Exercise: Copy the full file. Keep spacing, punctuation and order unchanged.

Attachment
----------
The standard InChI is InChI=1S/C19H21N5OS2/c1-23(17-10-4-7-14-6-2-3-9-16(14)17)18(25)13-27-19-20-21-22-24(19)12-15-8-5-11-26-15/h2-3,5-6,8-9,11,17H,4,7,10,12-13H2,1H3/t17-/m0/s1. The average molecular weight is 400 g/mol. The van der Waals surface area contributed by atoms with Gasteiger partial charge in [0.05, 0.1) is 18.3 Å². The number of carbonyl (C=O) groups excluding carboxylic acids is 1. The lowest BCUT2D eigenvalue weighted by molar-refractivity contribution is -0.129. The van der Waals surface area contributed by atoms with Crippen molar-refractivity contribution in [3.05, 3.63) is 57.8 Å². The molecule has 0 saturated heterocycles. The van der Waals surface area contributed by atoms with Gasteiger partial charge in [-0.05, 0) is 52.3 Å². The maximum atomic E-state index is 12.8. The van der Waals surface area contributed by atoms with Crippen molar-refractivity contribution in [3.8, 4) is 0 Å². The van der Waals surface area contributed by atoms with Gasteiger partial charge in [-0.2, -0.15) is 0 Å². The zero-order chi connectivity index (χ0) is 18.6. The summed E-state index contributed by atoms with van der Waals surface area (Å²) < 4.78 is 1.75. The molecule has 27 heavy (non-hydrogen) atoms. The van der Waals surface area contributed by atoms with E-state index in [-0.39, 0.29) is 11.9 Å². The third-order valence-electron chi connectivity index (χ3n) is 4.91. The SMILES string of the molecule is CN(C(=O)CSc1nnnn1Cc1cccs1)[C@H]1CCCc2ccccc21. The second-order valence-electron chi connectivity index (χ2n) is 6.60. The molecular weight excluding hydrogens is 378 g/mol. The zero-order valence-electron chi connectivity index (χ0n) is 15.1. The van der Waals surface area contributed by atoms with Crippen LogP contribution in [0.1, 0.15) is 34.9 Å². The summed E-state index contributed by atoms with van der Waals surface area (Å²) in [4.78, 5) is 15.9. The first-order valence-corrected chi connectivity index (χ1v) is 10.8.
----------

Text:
The standard InChI is InChI=1S/C19H21N5OS2/c1-23(17-10-4-7-14-6-2-3-9-16(14)17)18(25)13-27-19-20-21-22-24(19)12-15-8-5-11-26-15/h2-3,5-6,8-9,11,17H,4,7,10,12-13H2,1H3/t17-/m0/s1. The average molecular weight is 400 g/mol. The van der Waals surface area contributed by atoms with Gasteiger partial charge in [0.05, 0.1) is 18.3 Å². The number of carbonyl (C=O) groups excluding carboxylic acids is 1. The lowest BCUT2D eigenvalue weighted by molar-refractivity contribution is -0.129. The van der Waals surface area contributed by atoms with Crippen molar-refractivity contribution in [3.05, 3.63) is 57.8 Å². The molecule has 0 saturated heterocycles. The van der Waals surface area contributed by atoms with Gasteiger partial charge in [-0.05, 0) is 52.3 Å². The maximum atomic E-state index is 12.8. The van der Waals surface area contributed by atoms with Crippen molar-refractivity contribution in [3.8, 4) is 0 Å². The van der Waals surface area contributed by atoms with Gasteiger partial charge in [-0.2, -0.15) is 0 Å². The zero-order chi connectivity index (χ0) is 18.6. The summed E-state index contributed by atoms with van der Waals surface area (Å²) < 4.78 is 1.75. The molecule has 27 heavy (non-hydrogen) atoms. The van der Waals surface area contributed by atoms with E-state index in [-0.39, 0.29) is 11.9 Å². The third-order valence-electron chi connectivity index (χ3n) is 4.91. The SMILES string of the molecule is CN(C(=O)CSc1nnnn1Cc1cccs1)[C@H]1CCCc2ccccc21. The second-order valence-electron chi connectivity index (χ2n) is 6.60. The molecular weight excluding hydrogens is 378 g/mol. The zero-order valence-electron chi connectivity index (χ0n) is 15.1. The van der Waals surface area contributed by atoms with Crippen LogP contribution in [0.1, 0.15) is 34.9 Å². The summed E-state index contributed by atoms with van der Waals surface area (Å²) in [4.78, 5) is 15.9. The first-order valence-corrected chi connectivity index (χ1v) is 10.8.